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Moving to SUSE

After 3.6 years at Amazon, I’ve decided to move to another company to work on open source software. The company is SUSE, they make a Linux distribution and sell cloud computing services, among other things.

At Amazon I worked on AWS Elemental’s Live (video streaming software), a small video encoding device, and the Amazon Scout robotics project. At Scout I built software that controls the robots when autonomy fails, and I worked on safety features and performance optimization of a distributed application that ran on a cluster of servers managed by AWS Fargate.

At SUSE I will be working on the Harvester HCI project. HCI stands for Hyperconverged Infrastructure. I will explain more about what this means in my blog as I work on the project and help build this system. The gist is that this is a software control layer for managing multiple clusters of computers. Cloud providers like Amazon Web Services and Microsoft Azure will do this for you for a fee. But if you want to own your hardware and own your availability, then you can manage your own clusters with Harvester.

Another reason SUSE stuck out to me is that the SUSE Linux distribution has special significance for me. In 2003, my uncle’s friend heard that I was interested in computers and gave me a linux CD. It was SuSE Linux 9, and it was my first Linux distribution.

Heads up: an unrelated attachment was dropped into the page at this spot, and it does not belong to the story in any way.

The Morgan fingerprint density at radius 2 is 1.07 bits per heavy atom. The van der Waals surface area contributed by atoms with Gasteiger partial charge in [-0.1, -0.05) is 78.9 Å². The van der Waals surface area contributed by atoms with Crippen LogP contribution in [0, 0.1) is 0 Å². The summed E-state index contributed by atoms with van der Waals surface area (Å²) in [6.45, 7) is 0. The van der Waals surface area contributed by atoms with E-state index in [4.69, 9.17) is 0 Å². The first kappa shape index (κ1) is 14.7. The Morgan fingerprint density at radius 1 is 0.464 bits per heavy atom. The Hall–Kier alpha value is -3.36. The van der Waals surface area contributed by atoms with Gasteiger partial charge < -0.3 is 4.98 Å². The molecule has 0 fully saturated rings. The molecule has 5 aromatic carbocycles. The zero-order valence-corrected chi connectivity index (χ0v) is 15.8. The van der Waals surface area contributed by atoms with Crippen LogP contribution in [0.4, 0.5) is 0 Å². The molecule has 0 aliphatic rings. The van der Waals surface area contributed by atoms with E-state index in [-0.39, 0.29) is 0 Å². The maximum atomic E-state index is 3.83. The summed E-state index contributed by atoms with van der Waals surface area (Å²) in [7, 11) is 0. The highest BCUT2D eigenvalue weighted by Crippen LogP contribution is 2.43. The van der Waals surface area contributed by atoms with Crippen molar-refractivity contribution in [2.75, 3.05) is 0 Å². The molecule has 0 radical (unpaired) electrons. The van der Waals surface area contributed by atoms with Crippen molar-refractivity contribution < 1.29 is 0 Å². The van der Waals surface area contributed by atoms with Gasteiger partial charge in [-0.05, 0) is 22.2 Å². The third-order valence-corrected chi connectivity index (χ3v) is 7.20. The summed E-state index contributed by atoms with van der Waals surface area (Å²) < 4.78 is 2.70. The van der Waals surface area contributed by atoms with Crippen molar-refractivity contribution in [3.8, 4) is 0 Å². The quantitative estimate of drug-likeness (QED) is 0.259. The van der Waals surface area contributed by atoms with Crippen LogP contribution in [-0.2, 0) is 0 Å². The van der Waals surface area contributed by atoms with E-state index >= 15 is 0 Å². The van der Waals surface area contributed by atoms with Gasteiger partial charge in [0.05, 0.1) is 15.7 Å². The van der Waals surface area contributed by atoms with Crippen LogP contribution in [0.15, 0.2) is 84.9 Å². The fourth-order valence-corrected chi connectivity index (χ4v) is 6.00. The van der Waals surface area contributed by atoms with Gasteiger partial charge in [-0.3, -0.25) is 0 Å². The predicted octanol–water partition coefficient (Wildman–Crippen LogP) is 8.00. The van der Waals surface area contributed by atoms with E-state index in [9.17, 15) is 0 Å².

In September 1992, Roland Dyroff, Burchild Steinbild, Hubert Mantel, and Thomas Fehr founded the Software and Systems Development Corporation, which became known as S.u.S.E. (in German: Software- und System-Entwicklung). This company was the first to build a business around Linux, which had only been written a year before in 1991, by the college student Linus Torvalds.

When I started using Linux in 2003, it was still pretty flaky and primitive, but it was awesome in a way that MacOS and Windows wasn’t. I could hack it, I could tweak it and configure it and make it my own. Also, the SuSE KDE desktop absolutely popped.

I will post more about Linux, Kubernetes, clusters, distributed systems and hyperconverged infrastructure as I start down the path of doing this all in the open. All my code will be published on github, visible to anyone who cares. I am looking forward to starting on this team, and to working in public to enable people to own their cloud infrastructure.